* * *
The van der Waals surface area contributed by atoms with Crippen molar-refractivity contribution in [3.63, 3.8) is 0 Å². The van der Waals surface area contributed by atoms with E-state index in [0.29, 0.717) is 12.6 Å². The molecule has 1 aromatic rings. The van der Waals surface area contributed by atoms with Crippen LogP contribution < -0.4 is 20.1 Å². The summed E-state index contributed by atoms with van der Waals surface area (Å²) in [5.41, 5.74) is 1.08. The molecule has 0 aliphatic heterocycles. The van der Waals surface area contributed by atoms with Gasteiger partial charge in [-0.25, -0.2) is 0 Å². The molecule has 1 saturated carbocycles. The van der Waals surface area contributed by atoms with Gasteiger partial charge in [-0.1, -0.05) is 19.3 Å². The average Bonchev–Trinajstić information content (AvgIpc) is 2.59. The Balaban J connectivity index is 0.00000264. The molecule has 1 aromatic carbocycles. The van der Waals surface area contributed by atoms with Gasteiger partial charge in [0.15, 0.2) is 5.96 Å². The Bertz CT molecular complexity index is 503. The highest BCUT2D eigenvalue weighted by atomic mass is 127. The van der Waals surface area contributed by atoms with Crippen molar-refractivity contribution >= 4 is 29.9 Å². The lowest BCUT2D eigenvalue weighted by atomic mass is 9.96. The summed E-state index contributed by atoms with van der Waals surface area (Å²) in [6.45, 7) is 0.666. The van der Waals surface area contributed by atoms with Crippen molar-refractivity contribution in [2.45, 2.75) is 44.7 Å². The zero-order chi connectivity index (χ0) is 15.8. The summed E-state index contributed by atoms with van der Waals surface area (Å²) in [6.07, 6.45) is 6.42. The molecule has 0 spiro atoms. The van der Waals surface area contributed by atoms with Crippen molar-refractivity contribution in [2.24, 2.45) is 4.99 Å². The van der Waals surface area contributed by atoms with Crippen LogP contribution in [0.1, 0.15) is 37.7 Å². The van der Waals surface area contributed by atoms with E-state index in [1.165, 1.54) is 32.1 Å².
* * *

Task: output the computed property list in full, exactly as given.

The van der Waals surface area contributed by atoms with Crippen molar-refractivity contribution in [3.63, 3.8) is 0 Å². The van der Waals surface area contributed by atoms with E-state index in [0.29, 0.717) is 12.6 Å². The molecule has 1 aromatic rings. The van der Waals surface area contributed by atoms with Crippen LogP contribution < -0.4 is 20.1 Å². The summed E-state index contributed by atoms with van der Waals surface area (Å²) in [5.41, 5.74) is 1.08. The molecule has 0 aliphatic heterocycles. The van der Waals surface area contributed by atoms with Gasteiger partial charge in [-0.25, -0.2) is 0 Å². The molecule has 1 saturated carbocycles. The van der Waals surface area contributed by atoms with Gasteiger partial charge in [-0.1, -0.05) is 19.3 Å². The average Bonchev–Trinajstić information content (AvgIpc) is 2.59. The Balaban J connectivity index is 0.00000264. The molecule has 1 aromatic carbocycles. The van der Waals surface area contributed by atoms with Gasteiger partial charge in [0.15, 0.2) is 5.96 Å². The Bertz CT molecular complexity index is 503. The highest BCUT2D eigenvalue weighted by atomic mass is 127. The van der Waals surface area contributed by atoms with Crippen molar-refractivity contribution >= 4 is 29.9 Å². The lowest BCUT2D eigenvalue weighted by atomic mass is 9.96. The summed E-state index contributed by atoms with van der Waals surface area (Å²) in [6.45, 7) is 0.666. The van der Waals surface area contributed by atoms with Crippen molar-refractivity contribution in [2.45, 2.75) is 44.7 Å². The zero-order chi connectivity index (χ0) is 15.8. The summed E-state index contributed by atoms with van der Waals surface area (Å²) in [6.07, 6.45) is 6.42. The molecule has 0 spiro atoms. The van der Waals surface area contributed by atoms with Crippen molar-refractivity contribution in [2.24, 2.45) is 4.99 Å². The van der Waals surface area contributed by atoms with Crippen LogP contribution in [0.1, 0.15) is 37.7 Å². The van der Waals surface area contributed by atoms with E-state index in [1.165, 1.54) is 32.1 Å².